Bret Bowling B-17G.

Bret Bowling B-17 hangar.

North Dallas is the home base for two widely photographed B-17G Flying Fortresses built by Dan Givney and flown by Bret Bowling and Gary Mills. These planes have 125” wing spans and are powered by four Saito .82s. There is quite a lot of prep time required to set up the planes , sync the engines and get everything ready to fly, but when they leave the ground they are an awesome sight with the “smoke on” they really look like they are high in the sky en route to Berlin in 1944, trailing contrails.


Barry Raborn F4U-5N pilot.





Barry Raborn working on his F4F.
Barry Raborn brought two classic Navy planes, a F4U-5N Corsair night fighter and Butch O’Hare’s F4F Wildcat. The Corsair was built by Graham Buchanan as F4U-5N Corsair (BuNo 124453) ANNIE MO, flown by Lt. Guy 'Lucky Pierre' Bordelon, 'Detachment Dog', VC-3, detached ashore to K-6 from USS Princeton, July 1953. Guy Bordelon was the only night ace and propeller ace in the Korean War. VC-3 flew night interdiction as well night fighter missions, some of the most hazardous flying in the war. The finish is heavily weathered, and this stout beast is pulled through the skies by a Moki 250. When the plane flies by, the only thing that tells it apart from a real Corsair is the lack of whistle from the oil coolers. Barry’s second plane was a very realistically done F4F Wildcat in Butch O’Hare’s early war scheme. The detailing on the landing gear is a sight to see, and functions identically to the full scale plane. The F4F was a very simple plane, with pneumatics to operate the flaps, hydraulic brakes, and the pilot turned a crank 29 times that drove a bicycle chain to retract the gear.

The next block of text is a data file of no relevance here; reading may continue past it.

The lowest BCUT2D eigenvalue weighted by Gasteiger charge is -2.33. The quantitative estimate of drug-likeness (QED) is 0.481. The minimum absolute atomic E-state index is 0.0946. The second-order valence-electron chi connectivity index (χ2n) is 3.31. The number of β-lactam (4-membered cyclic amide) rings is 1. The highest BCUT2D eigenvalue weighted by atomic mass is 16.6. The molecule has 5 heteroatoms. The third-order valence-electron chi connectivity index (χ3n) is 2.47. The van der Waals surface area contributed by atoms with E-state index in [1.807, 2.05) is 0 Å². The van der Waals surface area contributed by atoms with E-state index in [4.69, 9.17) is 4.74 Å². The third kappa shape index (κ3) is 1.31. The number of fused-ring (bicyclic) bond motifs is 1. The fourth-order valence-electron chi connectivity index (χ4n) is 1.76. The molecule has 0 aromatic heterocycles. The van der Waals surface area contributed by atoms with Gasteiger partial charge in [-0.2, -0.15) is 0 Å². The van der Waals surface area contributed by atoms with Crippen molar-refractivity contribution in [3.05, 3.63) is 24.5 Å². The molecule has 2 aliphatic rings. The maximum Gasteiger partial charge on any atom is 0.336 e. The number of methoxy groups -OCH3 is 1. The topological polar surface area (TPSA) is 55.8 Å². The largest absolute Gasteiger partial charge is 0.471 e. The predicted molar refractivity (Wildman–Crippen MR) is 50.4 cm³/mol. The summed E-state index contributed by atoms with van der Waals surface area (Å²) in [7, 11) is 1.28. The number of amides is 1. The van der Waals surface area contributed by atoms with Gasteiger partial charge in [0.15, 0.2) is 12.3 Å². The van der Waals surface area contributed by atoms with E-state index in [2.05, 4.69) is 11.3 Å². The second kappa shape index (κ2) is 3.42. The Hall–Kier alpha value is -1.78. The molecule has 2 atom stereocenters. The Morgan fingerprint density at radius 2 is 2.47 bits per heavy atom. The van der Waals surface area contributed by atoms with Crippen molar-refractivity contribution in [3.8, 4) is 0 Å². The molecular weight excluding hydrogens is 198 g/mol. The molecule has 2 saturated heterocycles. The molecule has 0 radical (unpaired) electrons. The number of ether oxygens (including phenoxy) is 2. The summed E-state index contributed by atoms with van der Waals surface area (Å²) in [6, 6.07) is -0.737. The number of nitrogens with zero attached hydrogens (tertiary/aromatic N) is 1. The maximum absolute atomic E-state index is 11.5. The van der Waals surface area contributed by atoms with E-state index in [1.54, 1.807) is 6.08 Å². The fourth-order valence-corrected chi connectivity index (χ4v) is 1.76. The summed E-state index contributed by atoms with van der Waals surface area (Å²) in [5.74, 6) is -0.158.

Jim Ewers from Oklahoma brought a 1/3rd and a 1/4 scale NE-1 Piper Cub and provided a lot of entertainment with his “non-traditional warbird maneuvers”.



Powered by a DLE111, the 1/4 scale plane was capable of doing a full 3D routine that is impressive to watch. Jim is still working on extending the flight envelope on the 1/3rd scale Cub and will soon be doing full routines.

Jim Ewers NE-1 Cub.

Terry Farmer and Wylie Warbirds donated a superb set of trophies for the event, with carved wood planes for first places and plaques for other places. Additionally, Terry led the effort to get donations for the raffle, and there were many happy recipients.


Putting the aircraft to bed for the night.

Next year’s event is scheduled for June 15-17th, 2012, so mark your calendars and plan to attend this great event. You can also visit http://www.warbirdsovertexas.com for more information. A big thank you goes to AMA Gold Leader Club Charter #1238 North Dallas RC Club for hosting the event, for the many volunteers who selflessly gave of their time, and to everybody who attended and made this a very successful inaugural Warbirds Over Texas. See you next year!


Warbirds Over Texas 2011 Photo Stream



Warbirds Over Texas 2011 Winners


Award


Best Of Show

Pilots’ Choice

1st Place WWI

2nd Place WWI

3rd Place WWI

1st Place WWII

2nd Place WWII

3rd Place WWII

Best Jet

Best Multi-engine

Best Bomber

Best Post-WWII

Best Helicopter

Aircraft


B-26 Marauder “Flak Bait”

B-26 Marauder “Flak Bait”

Eindecker E-1

Sopwith Pup

Curtiss Jenny

F4F Wildcat

FW-190D

Stearman PT-17

F-86 Sabre

Boeing B-17G Flying Fortress

B-26 Marauder “Flak Bait”

F4U-5 Corsair

Bell 206

Pilot/Owner


Brian O’Meara

Brian O’Meara

Rich Richardson

Rich Richardson

Patrick Tinsley

Barry Raborn

Evan Quiros

Jack Haynes

Brian O’Meara

Bret Bowling

Brian O’Meara

Barry Raborn

Harold Zweiacher





Read about the 2012 event at http://www.warbirdsovertexas.com.